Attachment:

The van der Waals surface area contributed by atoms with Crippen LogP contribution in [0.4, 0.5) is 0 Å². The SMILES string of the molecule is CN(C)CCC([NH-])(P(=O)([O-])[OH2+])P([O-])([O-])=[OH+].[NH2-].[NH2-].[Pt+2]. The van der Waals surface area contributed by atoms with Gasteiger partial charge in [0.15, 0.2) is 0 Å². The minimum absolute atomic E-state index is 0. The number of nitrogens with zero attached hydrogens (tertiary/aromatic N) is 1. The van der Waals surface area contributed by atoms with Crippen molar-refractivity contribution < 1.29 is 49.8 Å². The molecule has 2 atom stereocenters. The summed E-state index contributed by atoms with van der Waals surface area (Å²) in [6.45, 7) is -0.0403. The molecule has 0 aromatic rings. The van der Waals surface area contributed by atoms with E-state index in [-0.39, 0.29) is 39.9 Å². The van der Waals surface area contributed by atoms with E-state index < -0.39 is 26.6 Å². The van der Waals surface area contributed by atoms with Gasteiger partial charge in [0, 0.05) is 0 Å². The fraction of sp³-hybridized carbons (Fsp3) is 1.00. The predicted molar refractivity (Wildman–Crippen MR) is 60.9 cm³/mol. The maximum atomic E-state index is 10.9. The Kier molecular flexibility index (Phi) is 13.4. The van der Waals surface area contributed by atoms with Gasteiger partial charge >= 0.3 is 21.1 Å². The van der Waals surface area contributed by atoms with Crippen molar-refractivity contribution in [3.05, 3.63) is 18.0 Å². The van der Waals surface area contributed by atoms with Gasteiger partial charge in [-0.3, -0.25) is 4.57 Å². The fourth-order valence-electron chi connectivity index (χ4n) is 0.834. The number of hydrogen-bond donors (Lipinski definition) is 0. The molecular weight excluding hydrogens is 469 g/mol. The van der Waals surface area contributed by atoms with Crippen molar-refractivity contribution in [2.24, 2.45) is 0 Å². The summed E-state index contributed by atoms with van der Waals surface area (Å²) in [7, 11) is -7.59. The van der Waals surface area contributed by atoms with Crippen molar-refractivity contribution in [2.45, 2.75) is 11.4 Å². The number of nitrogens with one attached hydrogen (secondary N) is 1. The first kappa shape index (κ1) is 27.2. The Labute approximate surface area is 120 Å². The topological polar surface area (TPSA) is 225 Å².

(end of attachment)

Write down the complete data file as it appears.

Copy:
The van der Waals surface area contributed by atoms with Crippen LogP contribution in [0.4, 0.5) is 0 Å². The SMILES string of the molecule is CN(C)CCC([NH-])(P(=O)([O-])[OH2+])P([O-])([O-])=[OH+].[NH2-].[NH2-].[Pt+2]. The van der Waals surface area contributed by atoms with Gasteiger partial charge in [0.15, 0.2) is 0 Å². The minimum absolute atomic E-state index is 0. The number of nitrogens with zero attached hydrogens (tertiary/aromatic N) is 1. The van der Waals surface area contributed by atoms with Crippen molar-refractivity contribution < 1.29 is 49.8 Å². The molecule has 2 atom stereocenters. The summed E-state index contributed by atoms with van der Waals surface area (Å²) in [6.45, 7) is -0.0403. The molecule has 0 aromatic rings. The van der Waals surface area contributed by atoms with E-state index in [-0.39, 0.29) is 39.9 Å². The van der Waals surface area contributed by atoms with E-state index < -0.39 is 26.6 Å². The van der Waals surface area contributed by atoms with Gasteiger partial charge in [0, 0.05) is 0 Å². The fraction of sp³-hybridized carbons (Fsp3) is 1.00. The predicted molar refractivity (Wildman–Crippen MR) is 60.9 cm³/mol. The maximum atomic E-state index is 10.9. The Kier molecular flexibility index (Phi) is 13.4. The van der Waals surface area contributed by atoms with Gasteiger partial charge >= 0.3 is 21.1 Å². The van der Waals surface area contributed by atoms with Crippen molar-refractivity contribution in [3.05, 3.63) is 18.0 Å². The van der Waals surface area contributed by atoms with Gasteiger partial charge in [-0.3, -0.25) is 4.57 Å². The fourth-order valence-electron chi connectivity index (χ4n) is 0.834. The number of hydrogen-bond donors (Lipinski definition) is 0. The molecular weight excluding hydrogens is 469 g/mol. The van der Waals surface area contributed by atoms with Crippen molar-refractivity contribution in [2.24, 2.45) is 0 Å². The summed E-state index contributed by atoms with van der Waals surface area (Å²) in [7, 11) is -7.59. The van der Waals surface area contributed by atoms with Crippen molar-refractivity contribution in [2.45, 2.75) is 11.4 Å². The number of nitrogens with one attached hydrogen (secondary N) is 1. The first kappa shape index (κ1) is 27.2. The Labute approximate surface area is 120 Å². The topological polar surface area (TPSA) is 225 Å².